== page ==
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Physical Benefits From Social Support Influenced by Self-Regard

Physical Benefits From Social Support Influenced by Self-Esteem

New research suggests the health benefits associated with the support of friends and family occur more frequently among people with higher self-esteem and not so much to individuals with low self-esteem.

The Ohio State University investigators discovered that while perceived social support reduced signs of chronic inflammation in people with a more positive attitude, the biological advantage was not apparent among those with low self-esteem.

“People with high self-esteem already have advantages compared to those with low self-esteem, and social support only helps them more,” said David Lee, lead author of the study and a postdoctoral fellow in psychology at The Ohio State University.

“It’s a case of the rich getting richer.”

Lee conducted the study with Baldwin Way, professor of psychology at Ohio State. Their research appears online in the journal Health Psychology and will be published in a future print edition.

Previous research has shown that chronic inflammation is a potent driver of diseases, including cancer and heart disease.

The new research examined one marker of inflammation — a protein in the blood called C-Reactive Protein (CRP) — to determine how it was related to levels of self-esteem and perceived social support. Higher levels of CRP indicate higher levels of dangerous inflammation.

Data from the study came from the Survey of Midlife Development in the United States and included 1,054 healthy adults.

Participants rated how much support they felt from those closest to them, including family, friends and spouse. They also completed a 7-item questionnaire that measured their levels of self-esteem.

About two years after the survey, the same participants gave a blood sample in which they were measured for levels of CRP, the marker of inflammation.

Results showed that increased levels of perceived social support were linked to lower levels of CRP, an indicator of harmful inflammation — but only in people with higher self-esteem.

People with low self-esteem did not get the expected health boost from more perceived social support.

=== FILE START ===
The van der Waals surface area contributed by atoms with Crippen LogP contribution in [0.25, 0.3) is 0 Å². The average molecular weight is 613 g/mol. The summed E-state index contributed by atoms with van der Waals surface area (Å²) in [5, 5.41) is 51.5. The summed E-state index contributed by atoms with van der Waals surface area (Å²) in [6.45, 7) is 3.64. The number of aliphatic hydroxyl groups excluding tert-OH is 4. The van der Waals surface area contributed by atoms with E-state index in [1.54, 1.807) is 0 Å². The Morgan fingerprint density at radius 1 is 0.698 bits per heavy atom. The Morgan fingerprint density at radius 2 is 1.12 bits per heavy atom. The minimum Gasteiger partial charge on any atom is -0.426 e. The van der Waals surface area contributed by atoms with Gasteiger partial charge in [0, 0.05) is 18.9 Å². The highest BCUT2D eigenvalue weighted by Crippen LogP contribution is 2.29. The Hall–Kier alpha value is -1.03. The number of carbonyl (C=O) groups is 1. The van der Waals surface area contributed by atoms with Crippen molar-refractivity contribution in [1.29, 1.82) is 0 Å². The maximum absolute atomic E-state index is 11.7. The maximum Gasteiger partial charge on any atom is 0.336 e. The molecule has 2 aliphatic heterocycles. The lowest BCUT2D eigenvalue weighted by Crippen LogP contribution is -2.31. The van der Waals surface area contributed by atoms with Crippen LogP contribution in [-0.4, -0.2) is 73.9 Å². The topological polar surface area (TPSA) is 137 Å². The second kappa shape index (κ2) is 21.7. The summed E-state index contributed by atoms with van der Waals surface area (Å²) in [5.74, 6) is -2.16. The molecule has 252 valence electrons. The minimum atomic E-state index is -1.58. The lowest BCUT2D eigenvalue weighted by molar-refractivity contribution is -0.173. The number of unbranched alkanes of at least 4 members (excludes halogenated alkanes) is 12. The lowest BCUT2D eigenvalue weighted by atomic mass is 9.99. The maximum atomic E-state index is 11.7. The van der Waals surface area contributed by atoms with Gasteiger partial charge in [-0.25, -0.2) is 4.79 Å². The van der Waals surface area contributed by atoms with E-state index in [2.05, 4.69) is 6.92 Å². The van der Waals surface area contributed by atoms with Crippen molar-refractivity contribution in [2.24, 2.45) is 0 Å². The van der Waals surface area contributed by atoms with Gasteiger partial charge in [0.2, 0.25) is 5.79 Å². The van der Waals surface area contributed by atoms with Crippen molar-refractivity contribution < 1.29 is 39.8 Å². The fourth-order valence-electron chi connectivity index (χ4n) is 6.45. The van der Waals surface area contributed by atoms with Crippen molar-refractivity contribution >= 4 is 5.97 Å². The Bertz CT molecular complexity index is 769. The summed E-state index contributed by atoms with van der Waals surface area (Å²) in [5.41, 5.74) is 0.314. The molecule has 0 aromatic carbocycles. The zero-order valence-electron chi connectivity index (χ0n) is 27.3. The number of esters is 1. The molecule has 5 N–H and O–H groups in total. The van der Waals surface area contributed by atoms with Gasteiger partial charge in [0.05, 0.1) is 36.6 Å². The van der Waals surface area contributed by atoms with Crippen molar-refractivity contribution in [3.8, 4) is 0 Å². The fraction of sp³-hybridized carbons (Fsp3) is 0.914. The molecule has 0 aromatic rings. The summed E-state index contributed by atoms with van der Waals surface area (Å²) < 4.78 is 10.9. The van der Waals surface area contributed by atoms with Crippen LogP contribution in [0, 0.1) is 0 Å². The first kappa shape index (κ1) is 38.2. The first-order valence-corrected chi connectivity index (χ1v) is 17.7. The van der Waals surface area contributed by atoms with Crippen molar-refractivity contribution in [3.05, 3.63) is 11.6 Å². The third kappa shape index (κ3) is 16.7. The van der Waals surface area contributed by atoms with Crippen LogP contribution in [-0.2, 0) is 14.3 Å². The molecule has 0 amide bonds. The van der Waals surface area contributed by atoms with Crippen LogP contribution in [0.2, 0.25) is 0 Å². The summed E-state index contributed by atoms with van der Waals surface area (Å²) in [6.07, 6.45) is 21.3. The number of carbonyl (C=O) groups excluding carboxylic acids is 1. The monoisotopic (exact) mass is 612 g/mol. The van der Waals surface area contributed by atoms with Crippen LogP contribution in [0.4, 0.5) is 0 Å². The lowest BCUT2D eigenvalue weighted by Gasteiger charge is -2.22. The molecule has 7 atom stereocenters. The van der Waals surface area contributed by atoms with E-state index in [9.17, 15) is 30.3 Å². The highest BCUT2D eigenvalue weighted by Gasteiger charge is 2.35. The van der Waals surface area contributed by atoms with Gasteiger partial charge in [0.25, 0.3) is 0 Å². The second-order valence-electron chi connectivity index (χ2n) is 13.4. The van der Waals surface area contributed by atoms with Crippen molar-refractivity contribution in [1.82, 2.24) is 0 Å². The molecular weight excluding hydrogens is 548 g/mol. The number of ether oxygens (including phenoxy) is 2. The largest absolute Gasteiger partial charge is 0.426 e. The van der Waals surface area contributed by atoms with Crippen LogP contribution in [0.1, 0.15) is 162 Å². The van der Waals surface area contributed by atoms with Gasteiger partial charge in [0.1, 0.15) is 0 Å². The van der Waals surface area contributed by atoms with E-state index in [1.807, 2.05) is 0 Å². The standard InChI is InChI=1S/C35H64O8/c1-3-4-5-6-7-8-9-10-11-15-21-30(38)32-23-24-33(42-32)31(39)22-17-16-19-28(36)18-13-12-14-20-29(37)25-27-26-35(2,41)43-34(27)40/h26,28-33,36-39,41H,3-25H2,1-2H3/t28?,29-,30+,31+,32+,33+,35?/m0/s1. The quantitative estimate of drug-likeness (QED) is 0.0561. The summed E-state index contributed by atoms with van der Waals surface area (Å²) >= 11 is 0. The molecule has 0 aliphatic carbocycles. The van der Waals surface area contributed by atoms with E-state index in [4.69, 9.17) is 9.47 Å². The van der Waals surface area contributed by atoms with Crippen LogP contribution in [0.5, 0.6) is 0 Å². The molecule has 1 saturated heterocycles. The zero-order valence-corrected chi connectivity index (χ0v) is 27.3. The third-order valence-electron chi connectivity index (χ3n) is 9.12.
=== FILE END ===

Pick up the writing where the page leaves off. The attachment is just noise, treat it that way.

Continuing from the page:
Way said that social support may not work in the same positive way for people with low self-esteem as it does in those with a healthy view of themselves.

“People with a negative self-view may actually feel more stress when people try to help them,” Way said.

“They may feel they don’t deserve the help or they worry that they’re asking for too much from their friends and family. The result is that they may not get the benefits of social support.”

Researchers believe the findings could stimulate the development of more effective intervention strategies to reduce stress-related inflammation in those who have low self-esteem.

Source: The Ohio State University

Physical Benefits From Social Support Influenced by Self-Esteem

Rick Nauert PhD

Rick Nauert, PhDDr. Rick Nauert has over 25 years experience in clinical, administrative and academic healthcare. He is currently an associate professor for Rocky Mountain University of Health Professionals doctoral program in health promotion and wellness. Dr. Nauert began his career as a clinical physical therapist and served as a regional manager for a publicly traded multidisciplinary rehabilitation agency for 12 years. He has masters degrees in health-fitness management and healthcare administration and a doctoral degree from The University of Texas at Austin focused on health care informatics, health administration, health education and health policy. His research efforts included the area of telehealth with a specialty in disease management.

APA Reference
Nauert PhD, R. (2019). Physical Benefits From Social Support Influenced by Self-Esteem. Psych Central. Retrieved on November 18, 2019, from https://psychcentral.com/news/2019/05/06/physical-benefits-from-social-support-influenced-by-self-esteem/145068.html
Scientifically Reviewed
Last updated: 5 May 2019 (Originally: 6 May 2019)
Last reviewed: By a member of our scientific advisory board on 5 May 2019
Published on Psych Central.com. All rights reserved.